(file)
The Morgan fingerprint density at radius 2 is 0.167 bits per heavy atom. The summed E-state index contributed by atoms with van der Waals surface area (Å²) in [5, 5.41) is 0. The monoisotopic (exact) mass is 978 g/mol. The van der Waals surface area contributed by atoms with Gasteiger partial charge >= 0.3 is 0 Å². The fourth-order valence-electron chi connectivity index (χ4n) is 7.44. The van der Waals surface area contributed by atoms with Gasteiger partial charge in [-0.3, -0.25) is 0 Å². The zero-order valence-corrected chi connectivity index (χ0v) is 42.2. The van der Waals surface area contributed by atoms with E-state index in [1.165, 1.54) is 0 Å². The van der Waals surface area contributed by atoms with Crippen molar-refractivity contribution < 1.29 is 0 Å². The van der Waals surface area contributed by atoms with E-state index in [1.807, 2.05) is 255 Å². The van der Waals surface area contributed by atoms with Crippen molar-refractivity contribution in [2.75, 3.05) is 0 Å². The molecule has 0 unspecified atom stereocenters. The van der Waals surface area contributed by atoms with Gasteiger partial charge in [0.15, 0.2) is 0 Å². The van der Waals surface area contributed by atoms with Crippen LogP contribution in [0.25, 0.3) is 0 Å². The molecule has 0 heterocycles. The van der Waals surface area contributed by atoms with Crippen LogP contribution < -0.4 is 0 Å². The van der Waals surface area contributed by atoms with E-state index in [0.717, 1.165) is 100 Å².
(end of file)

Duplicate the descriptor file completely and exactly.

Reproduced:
The Morgan fingerprint density at radius 2 is 0.167 bits per heavy atom. The summed E-state index contributed by atoms with van der Waals surface area (Å²) in [5, 5.41) is 0. The monoisotopic (exact) mass is 978 g/mol. The van der Waals surface area contributed by atoms with Gasteiger partial charge >= 0.3 is 0 Å². The fourth-order valence-electron chi connectivity index (χ4n) is 7.44. The van der Waals surface area contributed by atoms with Gasteiger partial charge in [-0.3, -0.25) is 0 Å². The zero-order valence-corrected chi connectivity index (χ0v) is 42.2. The van der Waals surface area contributed by atoms with E-state index in [1.165, 1.54) is 0 Å². The van der Waals surface area contributed by atoms with Crippen molar-refractivity contribution < 1.29 is 0 Å². The van der Waals surface area contributed by atoms with E-state index in [1.807, 2.05) is 255 Å². The van der Waals surface area contributed by atoms with Crippen molar-refractivity contribution in [2.75, 3.05) is 0 Å². The molecule has 0 unspecified atom stereocenters. The van der Waals surface area contributed by atoms with Gasteiger partial charge in [0.15, 0.2) is 0 Å². The van der Waals surface area contributed by atoms with Crippen LogP contribution in [0.25, 0.3) is 0 Å². The molecule has 0 heterocycles. The van der Waals surface area contributed by atoms with Crippen LogP contribution < -0.4 is 0 Å². The van der Waals surface area contributed by atoms with E-state index in [0.717, 1.165) is 100 Å².